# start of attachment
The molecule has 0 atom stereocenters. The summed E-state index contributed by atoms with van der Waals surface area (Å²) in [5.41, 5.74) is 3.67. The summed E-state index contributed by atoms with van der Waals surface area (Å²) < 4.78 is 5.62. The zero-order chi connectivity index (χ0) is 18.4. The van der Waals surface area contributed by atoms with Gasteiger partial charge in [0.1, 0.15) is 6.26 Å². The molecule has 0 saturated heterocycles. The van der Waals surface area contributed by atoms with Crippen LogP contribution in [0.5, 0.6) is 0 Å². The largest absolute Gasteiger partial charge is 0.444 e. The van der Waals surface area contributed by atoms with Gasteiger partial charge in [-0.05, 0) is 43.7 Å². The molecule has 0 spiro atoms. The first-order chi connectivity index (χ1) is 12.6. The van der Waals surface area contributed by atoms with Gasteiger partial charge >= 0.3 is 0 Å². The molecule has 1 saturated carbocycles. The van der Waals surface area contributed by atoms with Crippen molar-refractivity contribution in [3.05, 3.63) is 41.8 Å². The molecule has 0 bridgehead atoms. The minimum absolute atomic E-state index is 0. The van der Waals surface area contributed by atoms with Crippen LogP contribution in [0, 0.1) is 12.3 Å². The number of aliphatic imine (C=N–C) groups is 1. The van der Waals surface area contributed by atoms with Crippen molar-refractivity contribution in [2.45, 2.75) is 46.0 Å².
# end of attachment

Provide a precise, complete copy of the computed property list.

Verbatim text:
The molecule has 0 atom stereocenters. The summed E-state index contributed by atoms with van der Waals surface area (Å²) in [5.41, 5.74) is 3.67. The summed E-state index contributed by atoms with van der Waals surface area (Å²) < 4.78 is 5.62. The zero-order chi connectivity index (χ0) is 18.4. The van der Waals surface area contributed by atoms with Gasteiger partial charge in [0.1, 0.15) is 6.26 Å². The molecule has 0 saturated heterocycles. The van der Waals surface area contributed by atoms with Crippen LogP contribution in [0.5, 0.6) is 0 Å². The largest absolute Gasteiger partial charge is 0.444 e. The van der Waals surface area contributed by atoms with Gasteiger partial charge in [-0.05, 0) is 43.7 Å². The molecule has 0 spiro atoms. The first-order chi connectivity index (χ1) is 12.6. The van der Waals surface area contributed by atoms with Gasteiger partial charge >= 0.3 is 0 Å². The molecule has 1 saturated carbocycles. The van der Waals surface area contributed by atoms with Crippen molar-refractivity contribution in [3.05, 3.63) is 41.8 Å². The molecule has 0 bridgehead atoms. The minimum absolute atomic E-state index is 0. The van der Waals surface area contributed by atoms with Crippen LogP contribution in [0, 0.1) is 12.3 Å². The number of aliphatic imine (C=N–C) groups is 1. The van der Waals surface area contributed by atoms with Crippen molar-refractivity contribution in [2.45, 2.75) is 46.0 Å².